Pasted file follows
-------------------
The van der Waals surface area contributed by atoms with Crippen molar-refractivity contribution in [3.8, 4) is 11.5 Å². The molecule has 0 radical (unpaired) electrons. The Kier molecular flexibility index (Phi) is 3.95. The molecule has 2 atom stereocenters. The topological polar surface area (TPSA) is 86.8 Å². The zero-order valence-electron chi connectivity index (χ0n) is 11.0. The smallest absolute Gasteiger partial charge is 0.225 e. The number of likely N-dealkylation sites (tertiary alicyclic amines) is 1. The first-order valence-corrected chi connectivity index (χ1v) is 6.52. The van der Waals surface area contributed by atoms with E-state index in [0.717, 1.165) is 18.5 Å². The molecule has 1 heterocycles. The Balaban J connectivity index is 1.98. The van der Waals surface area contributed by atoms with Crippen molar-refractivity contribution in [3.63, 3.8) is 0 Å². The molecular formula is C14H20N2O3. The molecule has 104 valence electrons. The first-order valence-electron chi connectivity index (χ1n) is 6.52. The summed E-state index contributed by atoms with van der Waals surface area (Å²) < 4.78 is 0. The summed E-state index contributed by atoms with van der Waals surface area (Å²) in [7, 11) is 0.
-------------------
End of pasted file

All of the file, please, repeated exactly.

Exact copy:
The van der Waals surface area contributed by atoms with Crippen molar-refractivity contribution in [3.8, 4) is 11.5 Å². The molecule has 0 radical (unpaired) electrons. The Kier molecular flexibility index (Phi) is 3.95. The molecule has 2 atom stereocenters. The topological polar surface area (TPSA) is 86.8 Å². The zero-order valence-electron chi connectivity index (χ0n) is 11.0. The smallest absolute Gasteiger partial charge is 0.225 e. The number of likely N-dealkylation sites (tertiary alicyclic amines) is 1. The first-order valence-corrected chi connectivity index (χ1v) is 6.52. The van der Waals surface area contributed by atoms with E-state index in [0.717, 1.165) is 18.5 Å². The molecule has 1 heterocycles. The Balaban J connectivity index is 1.98. The van der Waals surface area contributed by atoms with Crippen molar-refractivity contribution in [3.63, 3.8) is 0 Å². The molecular formula is C14H20N2O3. The molecule has 104 valence electrons. The first-order valence-electron chi connectivity index (χ1n) is 6.52. The summed E-state index contributed by atoms with van der Waals surface area (Å²) < 4.78 is 0. The summed E-state index contributed by atoms with van der Waals surface area (Å²) in [7, 11) is 0.